Earnings & Reactions: CostCo versus Alcoa

We’ve been watching the firm bid under the market with detached amusement. The liquidity-driven rally is now firmly detached from the fundamentals, and will likely continue that until the Mid-Term elections are over.

A reader suggests that recent market headlines remind him of the Chicago Cubs:

Ace Pitcher Prior Strikes Out 18! 

But then you read further down into the article: But Cubs still lose 2-1. (If Cubs fans can wait for over 50 years, then we can only guess how long the markets will stay irrational for).

Let’s look at the earnings picture more closely: Dow component Alcoa missing badly on softening demand for metals (Gee, what might that mean to the economy?), markets looked past a miss by a major bellwhether and a key economic indicator to focus on Pepsi and CostCo.

Consider: Pepsi 3Q Profit Rises was the headlines; But deeper into the report, we learn that the profit increase was in comparison with last year’s results, depressed by a large tax charge. Similarly,  Domino’s Earnings Rose 21% headline was primarily based on European  growth; In the U.S., the company saw a decline in sales, with same store sales off 3.1%. (What slow down?)

Meanwhile, despite all the hoopla over technology and semiconductors, Chip companies have been warning left and right. Both Intel and AMD expect revenues to be down 14% from a year ago.  On the warnings, the SMHs have been rallying.

But the biggest earnings goof was Costco — earnings rose a paltry 1% in Q4. The headlines trumpeted the beat ("Costco earnings up unexpectedly") — but then we read on: The company only recently lowered expectation for Q3 & 4, as sales have softened. Their unexpected beat-the-number was based on 3 items 1) a one time tax benefit; 2) lower-than-expected worker’s compensation costs; and (my favorite) 3) Unexpectedly profitible gasoline sales in the last week of the quarter

I am not at all suggesting that earnings are god-awful — they still look to be up double digits on a year-over-year basis. But this quarter saw more preannouncements, more misses, more reduced guidance than prior quarters. Its exactly what you should expect for a slowing economy.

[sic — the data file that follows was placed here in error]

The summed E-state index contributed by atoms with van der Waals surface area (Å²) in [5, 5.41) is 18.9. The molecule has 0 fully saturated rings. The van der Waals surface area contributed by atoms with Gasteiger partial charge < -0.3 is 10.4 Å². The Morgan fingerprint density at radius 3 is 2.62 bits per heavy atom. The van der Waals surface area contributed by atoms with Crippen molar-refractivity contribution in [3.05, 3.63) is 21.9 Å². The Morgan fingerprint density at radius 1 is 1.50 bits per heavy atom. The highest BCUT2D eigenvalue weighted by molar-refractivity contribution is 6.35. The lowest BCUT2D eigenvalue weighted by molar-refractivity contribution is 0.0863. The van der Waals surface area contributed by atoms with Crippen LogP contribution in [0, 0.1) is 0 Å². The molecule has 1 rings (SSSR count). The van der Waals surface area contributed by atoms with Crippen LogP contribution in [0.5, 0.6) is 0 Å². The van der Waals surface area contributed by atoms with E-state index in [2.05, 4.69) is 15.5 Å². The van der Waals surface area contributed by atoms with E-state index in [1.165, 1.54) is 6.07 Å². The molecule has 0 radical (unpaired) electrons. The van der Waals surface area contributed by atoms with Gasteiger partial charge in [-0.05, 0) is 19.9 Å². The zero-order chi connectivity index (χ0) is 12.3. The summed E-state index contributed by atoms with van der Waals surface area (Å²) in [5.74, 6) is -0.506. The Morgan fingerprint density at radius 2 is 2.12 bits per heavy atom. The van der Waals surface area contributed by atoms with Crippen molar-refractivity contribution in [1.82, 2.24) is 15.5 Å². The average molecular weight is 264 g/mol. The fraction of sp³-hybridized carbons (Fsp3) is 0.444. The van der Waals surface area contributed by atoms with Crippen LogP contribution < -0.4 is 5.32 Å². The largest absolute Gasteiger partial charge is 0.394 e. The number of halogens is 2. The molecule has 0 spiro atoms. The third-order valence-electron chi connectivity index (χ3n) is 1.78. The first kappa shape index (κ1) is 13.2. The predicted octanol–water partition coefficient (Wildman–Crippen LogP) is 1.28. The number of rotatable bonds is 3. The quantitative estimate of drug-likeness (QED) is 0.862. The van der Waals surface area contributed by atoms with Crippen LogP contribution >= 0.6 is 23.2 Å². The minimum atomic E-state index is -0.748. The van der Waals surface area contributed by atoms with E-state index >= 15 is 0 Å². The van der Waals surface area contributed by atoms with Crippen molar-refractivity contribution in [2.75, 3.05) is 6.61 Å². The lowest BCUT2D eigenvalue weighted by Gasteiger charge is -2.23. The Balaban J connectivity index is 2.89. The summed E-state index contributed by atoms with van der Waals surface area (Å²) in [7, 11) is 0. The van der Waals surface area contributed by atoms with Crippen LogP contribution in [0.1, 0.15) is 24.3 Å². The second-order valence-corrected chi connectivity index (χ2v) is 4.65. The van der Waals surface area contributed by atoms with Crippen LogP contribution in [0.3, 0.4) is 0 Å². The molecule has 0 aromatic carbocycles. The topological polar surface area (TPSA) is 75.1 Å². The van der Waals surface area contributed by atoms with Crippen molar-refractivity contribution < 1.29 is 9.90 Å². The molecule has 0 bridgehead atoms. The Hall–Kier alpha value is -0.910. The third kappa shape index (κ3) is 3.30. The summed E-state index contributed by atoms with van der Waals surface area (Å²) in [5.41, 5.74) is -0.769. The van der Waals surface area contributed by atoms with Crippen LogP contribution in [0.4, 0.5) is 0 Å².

There is not a whole lot of room for any misses. The S&P500 trades
at 18 times trailing earnings; The Russell 2000 is 35 times.
Bellwhether General Electric (reporting soon after I write this) trades
at nearly 23 times earnings. Even if earnings come in as consensus,
this market ain’t cheap

If you think earnings are the basis for this rally, then you have not been paying attention. The rally we are witnessing is not fundamentally driven, nor is it forecasting an economic soft landing. It is a liquidity driven effort that I do not expect to last until year’s end.

Happy Friday the 13th . . .


Next week, we will hear from Intel, IBM and Yahoo on Tuesday;  Apple, eBay and JPMorgan on Wednesday,  Honeywell on Thursday, and 3M on Friday.


UPDATE: October 13, 2006 7:12am

I am trying to get a handle on GE’s earnings today (49 cents share consensus), which has been reported as 48 cents, a one penny miss. But the original headline I saw said 49 cents.

The WSJ writes:

The Fairfield, Conn., conglomerate posted third-quarter net income of $4.96 billion, or 48 cents a share, from $4.68 billion, or 44 cents a share, in the year-earlier period.

CNN is reporting 49 cents per share:

The diversified conglomerate, the No. 2 company in the world in market value, earned net income of $5.1 billion, or 49 cents a share, in the period, up from $4.6 billion, or 43 cents a share, in the year-earlier period. Analysts surveyed by earnings tracker First Call had forecast earnings per share of 49 cents.

I haven’t drilled down yet, and I will be away from the screen for a while, so if anyone can clarify this, please do so in comments.

Category: Earnings

Blog Spotlight: Capital Spectator

Another edition of our new series:  Blog Spotlight.

We put together a short list of excellent but somewhat overlooked
blog that deserves a greater audience. Expect to see a post from a
different featured blogger here every Tuesday and Thursday evening,
around 7pm.

Next up in our Blogger Spotlight:  James Picerno is the editor of The Capital Spectator (capitalspectator.com), a blog focused on economics and investment
strategy. He is also a senior writer for Wealth Manager, a trade
magazine for financial advisers to wealthy individuals. He has been a
financial journalist since the late-1980s.




Today’s focus commentary looks at:



The head of the self-proclaimed "authority on bonds" says the rate hikes are history. PIMCO’s Bill Gross wrote in his October Investment Outlook that "the Fed is done and ultimately will have to lower interest rates in order to restimulate an asset based/housing led economy that has been its primary growth hormone in recent years."